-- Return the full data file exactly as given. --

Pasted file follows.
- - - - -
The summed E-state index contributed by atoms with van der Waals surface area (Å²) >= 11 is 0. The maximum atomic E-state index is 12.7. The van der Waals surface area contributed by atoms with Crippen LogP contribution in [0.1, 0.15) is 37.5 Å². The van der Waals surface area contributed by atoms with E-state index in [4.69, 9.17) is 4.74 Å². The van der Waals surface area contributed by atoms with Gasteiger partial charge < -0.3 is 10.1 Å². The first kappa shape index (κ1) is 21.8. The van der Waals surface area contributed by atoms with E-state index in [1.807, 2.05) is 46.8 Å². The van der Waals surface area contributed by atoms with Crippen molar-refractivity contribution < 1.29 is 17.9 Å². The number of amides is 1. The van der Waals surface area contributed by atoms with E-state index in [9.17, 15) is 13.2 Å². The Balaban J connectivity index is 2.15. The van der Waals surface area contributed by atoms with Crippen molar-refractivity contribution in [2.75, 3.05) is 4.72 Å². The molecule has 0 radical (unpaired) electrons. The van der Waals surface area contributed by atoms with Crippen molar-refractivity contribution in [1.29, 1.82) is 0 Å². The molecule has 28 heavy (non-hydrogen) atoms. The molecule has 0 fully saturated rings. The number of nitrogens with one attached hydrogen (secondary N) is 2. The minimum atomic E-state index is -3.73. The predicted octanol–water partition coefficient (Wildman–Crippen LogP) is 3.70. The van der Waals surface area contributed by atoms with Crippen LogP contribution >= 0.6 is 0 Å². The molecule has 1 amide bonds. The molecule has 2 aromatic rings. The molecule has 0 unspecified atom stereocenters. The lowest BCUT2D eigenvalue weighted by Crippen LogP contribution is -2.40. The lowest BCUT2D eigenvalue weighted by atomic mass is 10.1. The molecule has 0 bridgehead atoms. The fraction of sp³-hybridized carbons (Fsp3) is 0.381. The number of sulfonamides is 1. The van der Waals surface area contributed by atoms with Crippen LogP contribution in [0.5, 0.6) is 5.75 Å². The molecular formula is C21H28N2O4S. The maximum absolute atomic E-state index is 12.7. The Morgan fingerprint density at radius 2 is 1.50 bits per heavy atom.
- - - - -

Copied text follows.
The summed E-state index contributed by atoms with van der Waals surface area (Å²) >= 11 is 0. The maximum atomic E-state index is 12.7. The van der Waals surface area contributed by atoms with Crippen LogP contribution in [0.1, 0.15) is 37.5 Å². The van der Waals surface area contributed by atoms with E-state index in [4.69, 9.17) is 4.74 Å². The van der Waals surface area contributed by atoms with Gasteiger partial charge < -0.3 is 10.1 Å². The first kappa shape index (κ1) is 21.8. The van der Waals surface area contributed by atoms with E-state index in [1.807, 2.05) is 46.8 Å². The van der Waals surface area contributed by atoms with Crippen molar-refractivity contribution < 1.29 is 17.9 Å². The number of amides is 1. The van der Waals surface area contributed by atoms with E-state index in [9.17, 15) is 13.2 Å². The Balaban J connectivity index is 2.15. The van der Waals surface area contributed by atoms with Crippen molar-refractivity contribution in [2.75, 3.05) is 4.72 Å². The molecule has 0 radical (unpaired) electrons. The van der Waals surface area contributed by atoms with Crippen molar-refractivity contribution in [1.29, 1.82) is 0 Å². The molecule has 28 heavy (non-hydrogen) atoms. The molecule has 0 fully saturated rings. The number of nitrogens with one attached hydrogen (secondary N) is 2. The minimum atomic E-state index is -3.73. The predicted octanol–water partition coefficient (Wildman–Crippen LogP) is 3.70. The van der Waals surface area contributed by atoms with Crippen LogP contribution >= 0.6 is 0 Å². The molecule has 1 amide bonds. The molecule has 2 aromatic rings. The molecule has 0 unspecified atom stereocenters. The lowest BCUT2D eigenvalue weighted by Crippen LogP contribution is -2.40. The lowest BCUT2D eigenvalue weighted by atomic mass is 10.1. The molecule has 0 bridgehead atoms. The fraction of sp³-hybridized carbons (Fsp3) is 0.381. The number of sulfonamides is 1. The van der Waals surface area contributed by atoms with Crippen LogP contribution in [0.5, 0.6) is 5.75 Å². The molecular formula is C21H28N2O4S. The maximum absolute atomic E-state index is 12.7. The Morgan fingerprint density at radius 2 is 1.50 bits per heavy atom.